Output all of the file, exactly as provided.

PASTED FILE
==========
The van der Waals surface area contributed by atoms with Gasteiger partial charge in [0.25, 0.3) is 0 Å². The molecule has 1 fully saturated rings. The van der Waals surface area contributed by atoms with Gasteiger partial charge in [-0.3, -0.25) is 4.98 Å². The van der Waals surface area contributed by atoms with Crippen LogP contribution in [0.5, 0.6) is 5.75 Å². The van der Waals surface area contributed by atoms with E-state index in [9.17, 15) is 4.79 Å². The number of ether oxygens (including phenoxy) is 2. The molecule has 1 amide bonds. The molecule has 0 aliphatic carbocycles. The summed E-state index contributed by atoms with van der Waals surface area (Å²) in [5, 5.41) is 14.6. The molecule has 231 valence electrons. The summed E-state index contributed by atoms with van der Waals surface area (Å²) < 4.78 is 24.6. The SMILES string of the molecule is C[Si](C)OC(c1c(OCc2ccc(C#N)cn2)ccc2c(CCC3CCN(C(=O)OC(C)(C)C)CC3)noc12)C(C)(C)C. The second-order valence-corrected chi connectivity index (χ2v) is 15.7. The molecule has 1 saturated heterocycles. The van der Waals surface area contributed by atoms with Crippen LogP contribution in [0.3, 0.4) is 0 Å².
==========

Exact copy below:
The van der Waals surface area contributed by atoms with Gasteiger partial charge in [0.25, 0.3) is 0 Å². The molecule has 1 fully saturated rings. The van der Waals surface area contributed by atoms with Gasteiger partial charge in [-0.3, -0.25) is 4.98 Å². The van der Waals surface area contributed by atoms with Crippen LogP contribution in [0.5, 0.6) is 5.75 Å². The van der Waals surface area contributed by atoms with E-state index in [9.17, 15) is 4.79 Å². The number of ether oxygens (including phenoxy) is 2. The molecule has 1 amide bonds. The molecule has 0 aliphatic carbocycles. The summed E-state index contributed by atoms with van der Waals surface area (Å²) in [5, 5.41) is 14.6. The molecule has 231 valence electrons. The summed E-state index contributed by atoms with van der Waals surface area (Å²) < 4.78 is 24.6. The SMILES string of the molecule is C[Si](C)OC(c1c(OCc2ccc(C#N)cn2)ccc2c(CCC3CCN(C(=O)OC(C)(C)C)CC3)noc12)C(C)(C)C. The second-order valence-corrected chi connectivity index (χ2v) is 15.7. The molecule has 1 saturated heterocycles. The van der Waals surface area contributed by atoms with Crippen LogP contribution in [0.3, 0.4) is 0 Å².